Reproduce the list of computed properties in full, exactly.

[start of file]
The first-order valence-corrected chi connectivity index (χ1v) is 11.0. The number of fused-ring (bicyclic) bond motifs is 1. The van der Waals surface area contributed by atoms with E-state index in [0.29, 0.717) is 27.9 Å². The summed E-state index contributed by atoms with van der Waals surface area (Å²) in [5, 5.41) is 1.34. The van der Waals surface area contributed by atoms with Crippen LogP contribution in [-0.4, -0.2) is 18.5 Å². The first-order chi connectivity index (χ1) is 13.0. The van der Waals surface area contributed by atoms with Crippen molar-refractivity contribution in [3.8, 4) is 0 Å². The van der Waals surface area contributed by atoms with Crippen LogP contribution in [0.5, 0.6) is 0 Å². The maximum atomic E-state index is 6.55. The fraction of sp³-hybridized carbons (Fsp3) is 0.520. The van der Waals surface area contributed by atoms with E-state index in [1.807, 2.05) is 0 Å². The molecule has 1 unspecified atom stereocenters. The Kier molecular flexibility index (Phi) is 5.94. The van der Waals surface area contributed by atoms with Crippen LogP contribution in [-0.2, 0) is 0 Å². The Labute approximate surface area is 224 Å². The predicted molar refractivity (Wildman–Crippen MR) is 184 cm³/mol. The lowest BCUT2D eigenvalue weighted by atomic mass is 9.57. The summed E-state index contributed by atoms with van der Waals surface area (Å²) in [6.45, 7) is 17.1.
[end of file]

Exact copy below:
The first-order valence-corrected chi connectivity index (χ1v) is 11.0. The number of fused-ring (bicyclic) bond motifs is 1. The van der Waals surface area contributed by atoms with E-state index in [0.29, 0.717) is 27.9 Å². The summed E-state index contributed by atoms with van der Waals surface area (Å²) in [5, 5.41) is 1.34. The van der Waals surface area contributed by atoms with Crippen LogP contribution in [-0.4, -0.2) is 18.5 Å². The first-order chi connectivity index (χ1) is 13.0. The van der Waals surface area contributed by atoms with Crippen molar-refractivity contribution in [3.8, 4) is 0 Å². The van der Waals surface area contributed by atoms with Crippen LogP contribution in [0.5, 0.6) is 0 Å². The maximum atomic E-state index is 6.55. The fraction of sp³-hybridized carbons (Fsp3) is 0.520. The van der Waals surface area contributed by atoms with E-state index in [1.807, 2.05) is 0 Å². The molecule has 1 unspecified atom stereocenters. The Kier molecular flexibility index (Phi) is 5.94. The van der Waals surface area contributed by atoms with Crippen LogP contribution in [-0.2, 0) is 0 Å². The Labute approximate surface area is 224 Å². The predicted molar refractivity (Wildman–Crippen MR) is 184 cm³/mol. The lowest BCUT2D eigenvalue weighted by atomic mass is 9.57. The summed E-state index contributed by atoms with van der Waals surface area (Å²) in [6.45, 7) is 17.1.